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Yesterday, Amarin (Nasdaq: AMRN ) said it had completed the remaining studies needed to submit its marketing application for is triglyceride-fighting AMR101 to the Food and Drug Administration. The final studies required Amarin to confirm that AMR101 didn't affect the metabolism of other drugs that might be taken concurrently. It seems to have passed with flying colors.
With the pharmacology studies complete, Amarin expects to submit the application by the end of next month. Assuming a standard 10-month wait, AMR101 could be on the market this time next year.
An approval seems pretty likely. AMR101 reduced triglycerides in patients with high triglyceride levels, and in a second phase 3 trial, the drug helped patients with medium triglyceride levels that were already taking statins such as Pfizer's (NYSE: PFE ) Lipitor, AstraZeneca's (NYSE: AZN ) Crestor, and Merck's (NYSE: MRK ) Zocor.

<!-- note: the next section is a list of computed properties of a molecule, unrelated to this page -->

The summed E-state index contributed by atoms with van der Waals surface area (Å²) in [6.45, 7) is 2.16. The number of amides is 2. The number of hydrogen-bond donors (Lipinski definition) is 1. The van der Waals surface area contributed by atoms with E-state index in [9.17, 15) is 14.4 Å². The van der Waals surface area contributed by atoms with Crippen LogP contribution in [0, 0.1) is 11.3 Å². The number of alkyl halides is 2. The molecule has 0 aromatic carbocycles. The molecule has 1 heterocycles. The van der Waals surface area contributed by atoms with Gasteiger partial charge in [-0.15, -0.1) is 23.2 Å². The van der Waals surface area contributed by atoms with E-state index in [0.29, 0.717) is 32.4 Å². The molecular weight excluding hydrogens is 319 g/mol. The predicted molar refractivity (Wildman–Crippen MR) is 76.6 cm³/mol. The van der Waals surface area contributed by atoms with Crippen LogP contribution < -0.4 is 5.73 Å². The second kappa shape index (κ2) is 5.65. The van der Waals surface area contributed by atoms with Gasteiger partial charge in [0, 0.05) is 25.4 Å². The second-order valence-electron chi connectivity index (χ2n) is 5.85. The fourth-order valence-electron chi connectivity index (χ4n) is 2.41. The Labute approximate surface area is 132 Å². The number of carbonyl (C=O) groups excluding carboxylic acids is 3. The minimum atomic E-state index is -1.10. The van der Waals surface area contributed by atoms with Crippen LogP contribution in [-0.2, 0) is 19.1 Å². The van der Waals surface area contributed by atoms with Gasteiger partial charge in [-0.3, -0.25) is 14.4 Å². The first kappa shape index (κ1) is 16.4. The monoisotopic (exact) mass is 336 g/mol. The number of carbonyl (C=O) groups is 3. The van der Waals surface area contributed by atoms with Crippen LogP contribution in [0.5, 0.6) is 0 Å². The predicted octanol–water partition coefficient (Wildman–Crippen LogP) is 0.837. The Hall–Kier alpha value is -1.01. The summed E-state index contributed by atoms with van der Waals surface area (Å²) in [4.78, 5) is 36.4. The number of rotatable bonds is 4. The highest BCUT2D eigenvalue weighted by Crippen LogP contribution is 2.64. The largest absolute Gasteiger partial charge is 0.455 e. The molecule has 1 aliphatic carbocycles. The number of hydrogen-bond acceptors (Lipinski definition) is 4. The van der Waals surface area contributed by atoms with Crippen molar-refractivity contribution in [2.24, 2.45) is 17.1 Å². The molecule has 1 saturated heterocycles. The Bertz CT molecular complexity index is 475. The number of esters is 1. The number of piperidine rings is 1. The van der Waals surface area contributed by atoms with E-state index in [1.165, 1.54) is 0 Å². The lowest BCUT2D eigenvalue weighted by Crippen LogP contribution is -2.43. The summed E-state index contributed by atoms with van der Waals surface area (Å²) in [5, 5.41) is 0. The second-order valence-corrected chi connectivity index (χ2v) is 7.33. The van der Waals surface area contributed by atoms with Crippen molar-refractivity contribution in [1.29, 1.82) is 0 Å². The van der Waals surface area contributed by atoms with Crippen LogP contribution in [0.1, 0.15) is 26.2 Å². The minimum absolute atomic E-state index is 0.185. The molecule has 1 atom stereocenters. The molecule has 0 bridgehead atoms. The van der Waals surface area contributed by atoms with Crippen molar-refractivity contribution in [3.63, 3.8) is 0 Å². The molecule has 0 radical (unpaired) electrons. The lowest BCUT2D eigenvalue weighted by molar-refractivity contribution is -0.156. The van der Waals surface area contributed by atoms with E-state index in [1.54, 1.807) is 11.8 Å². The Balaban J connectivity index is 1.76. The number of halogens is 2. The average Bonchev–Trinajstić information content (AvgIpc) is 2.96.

Who will be selling AMR101 when it's approved is a little less certain.
Amarin's shares dropped 2.4% yesterday, and while we could probably blame it on debt-ceiling anxiety, I think it's probably from the reminder that Amarin is closer to regulatory approval but hasn't found a buyer yet. Shares are well off the highs set after positive results from the second phase 3 trial.
What is big pharma waiting for? The risk of rejection is fairly minimal, so I don't see a point in waiting for the FDA's thumbs-up. My guess is potential acquirers are taking their time evaluating the patent protection of AMR101 and the potential impact of generic versions of GlaxoSmithKline's (NYSE: GSK ) Lovaza, a competing -- albeit inferior -- drug.
Amarin could launch the drug on its own, but I think most investors hope and expect that it'll get bought out entirely. Unfortunately, the timing and price are still unknown, and investors hate uncertainty.
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